Once homeless, Colorado’s Rep. Jackson will fill key role at federal housing agency
Aurora Democrat appointed Region 8 HUD administrator, resigned from the state House on Monday
State Rep. Dominique Jackson addresses a rally on May 13, 2021, in support of Senate Bill 21-200, a major piece of climate-change legislation opposed by Gov. Jared Polis. (Chase Woodruff/Colorado Newsline)
State Rep. Dominique Jackson, an Aurora Democrat serving her third term in the Colorado House of Representatives, is leaving elected office for an influential position in the Biden administration.
President Joe Biden appointed Jackson as a regional administrator for the Department of Housing and Urban Development, where she’ll manage HUD’s efforts to help people find housing and stay housed, enforce fair lending and anti-discrimination laws, access rental assistance, and more. The announcement came in a Friday statement from the White House.
“This is in many ways a continuation of the work that I have been doing,” Jackson said in an interview. “It’s about continuing to serve community in an even bigger way.”
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As Region 8 administrator, Jackson will oversee HUD activities in Colorado, Montana, North Dakota, South Dakota, Utah and Wyoming.
Jackson submitted a letter of resignation from her House office that was accepted on Monday, according to Jarrett Freedman, spokesperson for Colorado House Democrats. A vacancy committee has until mid-January to appoint Jackson’s replacement, who will finish out the legislative term ending in 2022.
“I am proud of the work that I did at the Legislature,” Jackson said, “and I’m excited for my colleagues. I know that they are going to continue to do great work for the people of the state of Colorado.”
Jackson’s House District 42 is solidly Democratic. So far, two Democrats, Kyle Leggott and Eric Nelson, and one Republican, Cory Parella, have filed to run for the seat next November.
Until her resignation from the state legislature, Jackson served as chair of the Affordable Housing Transformational Task Force, which is finalizing a plan to allocate $400 million in federal money toward housing initiatives in Colorado. Along with Rep. Leslie Herod, a Denver Democrat, Jackson sponsored 2020 legislation that banned housing discrimination based on source of income.
“Coloradans have been contending with a housing crisis for years — and it’s only getting worse,” Colorado U.S. Sen. Michael Bennet, a Democrat, said in a Friday statement. “We need experienced leaders like state Rep. Dominique Jackson at HUD to address this critical issue. From her time in the Colorado legislature to her work with Aurora’s City Council (on a housing and development committee), I’m confident that in this new role state Rep. Jackson will help ensure families have a safe space to live.”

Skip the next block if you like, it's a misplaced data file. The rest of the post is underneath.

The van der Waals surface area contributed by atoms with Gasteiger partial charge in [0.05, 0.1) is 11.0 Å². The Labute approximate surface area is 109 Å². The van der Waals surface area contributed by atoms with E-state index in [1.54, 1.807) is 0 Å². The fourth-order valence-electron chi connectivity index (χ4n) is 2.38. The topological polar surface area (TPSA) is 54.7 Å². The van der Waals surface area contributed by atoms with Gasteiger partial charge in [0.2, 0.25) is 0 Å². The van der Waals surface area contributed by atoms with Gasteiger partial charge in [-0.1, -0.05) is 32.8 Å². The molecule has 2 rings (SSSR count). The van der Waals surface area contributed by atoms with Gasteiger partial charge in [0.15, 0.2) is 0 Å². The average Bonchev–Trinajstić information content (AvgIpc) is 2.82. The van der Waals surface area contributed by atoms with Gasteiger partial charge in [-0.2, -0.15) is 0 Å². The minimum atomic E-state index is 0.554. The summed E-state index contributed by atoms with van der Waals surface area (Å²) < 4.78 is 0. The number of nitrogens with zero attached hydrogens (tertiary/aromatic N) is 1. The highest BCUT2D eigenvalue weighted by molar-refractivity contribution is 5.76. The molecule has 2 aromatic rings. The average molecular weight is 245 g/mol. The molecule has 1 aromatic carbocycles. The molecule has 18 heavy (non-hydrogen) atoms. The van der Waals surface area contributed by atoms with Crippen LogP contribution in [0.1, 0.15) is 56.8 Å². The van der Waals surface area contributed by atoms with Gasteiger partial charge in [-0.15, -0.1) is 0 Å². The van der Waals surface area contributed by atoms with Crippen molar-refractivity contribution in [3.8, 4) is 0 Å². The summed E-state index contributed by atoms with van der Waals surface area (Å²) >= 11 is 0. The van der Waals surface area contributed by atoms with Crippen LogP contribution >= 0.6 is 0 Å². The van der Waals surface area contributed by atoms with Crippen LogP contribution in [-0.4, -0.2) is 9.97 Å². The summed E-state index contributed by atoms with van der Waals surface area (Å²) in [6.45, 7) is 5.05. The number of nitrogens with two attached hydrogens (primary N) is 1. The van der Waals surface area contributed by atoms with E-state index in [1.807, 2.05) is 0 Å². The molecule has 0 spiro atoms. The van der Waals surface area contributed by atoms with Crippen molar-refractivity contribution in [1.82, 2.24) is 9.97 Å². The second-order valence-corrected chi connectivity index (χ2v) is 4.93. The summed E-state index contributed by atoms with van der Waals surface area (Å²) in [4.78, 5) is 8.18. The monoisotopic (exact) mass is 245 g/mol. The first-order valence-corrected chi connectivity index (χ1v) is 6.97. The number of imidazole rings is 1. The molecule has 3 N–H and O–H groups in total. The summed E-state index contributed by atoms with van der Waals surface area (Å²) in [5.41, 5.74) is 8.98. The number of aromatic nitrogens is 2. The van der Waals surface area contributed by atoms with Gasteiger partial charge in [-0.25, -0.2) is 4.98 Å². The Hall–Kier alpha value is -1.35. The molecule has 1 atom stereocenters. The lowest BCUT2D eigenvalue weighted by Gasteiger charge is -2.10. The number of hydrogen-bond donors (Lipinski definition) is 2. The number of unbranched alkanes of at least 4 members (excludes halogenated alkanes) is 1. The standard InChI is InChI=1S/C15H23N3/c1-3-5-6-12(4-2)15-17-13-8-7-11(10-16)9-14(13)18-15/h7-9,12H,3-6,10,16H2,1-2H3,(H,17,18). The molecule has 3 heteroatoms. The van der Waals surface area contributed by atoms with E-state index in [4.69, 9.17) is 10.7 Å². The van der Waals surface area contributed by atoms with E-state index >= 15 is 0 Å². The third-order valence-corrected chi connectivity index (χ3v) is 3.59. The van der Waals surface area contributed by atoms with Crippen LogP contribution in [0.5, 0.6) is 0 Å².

Sen. John Hickenlooper — also a Democrat from Colorado — called Jackson an “exceptional choice.”
“She’s championed affordable housing and has a deep understanding of how to serve marginalized communities,” Hickenlooper said in a statement.
As a state representative, Jackson chaired the House Energy and Environment Committee. She sponsored major legislation earlier this year that strengthened regulations on greenhouse gas emissions, and spoke at the 2021 United Nations Climate Change Conference.
“We are so pleased to have someone with such an accomplished track record fighting for renter’s rights, environmental justice, and providing a voice for underserved communities join the Region VIII HUD team,” Michele Perez, assistant deputy secretary of HUD’s Office of Field Policy and Management, said in a Tuesday statement. “Ms. Jackson’s background and experience in helping both rural and urban communities will be an invaluable asset to HUD’s Rocky Mountain Region.”
Having experienced homelessness as a teenager, Jackson knows what it’s like to be housing insecure. She plans to bring that perspective to her new role, she told Newsline.
“I share the same kind of lived experiences as many of the people that I have served in the past and that I will continue to serve in this present role and in the future,” Jackson said. “Coming from that place that is more than just empathy but that is true lived experience informs one in a different way, and I hope that that kind of lived experience helps me to always remember to listen — to sit back and to truly listen.”
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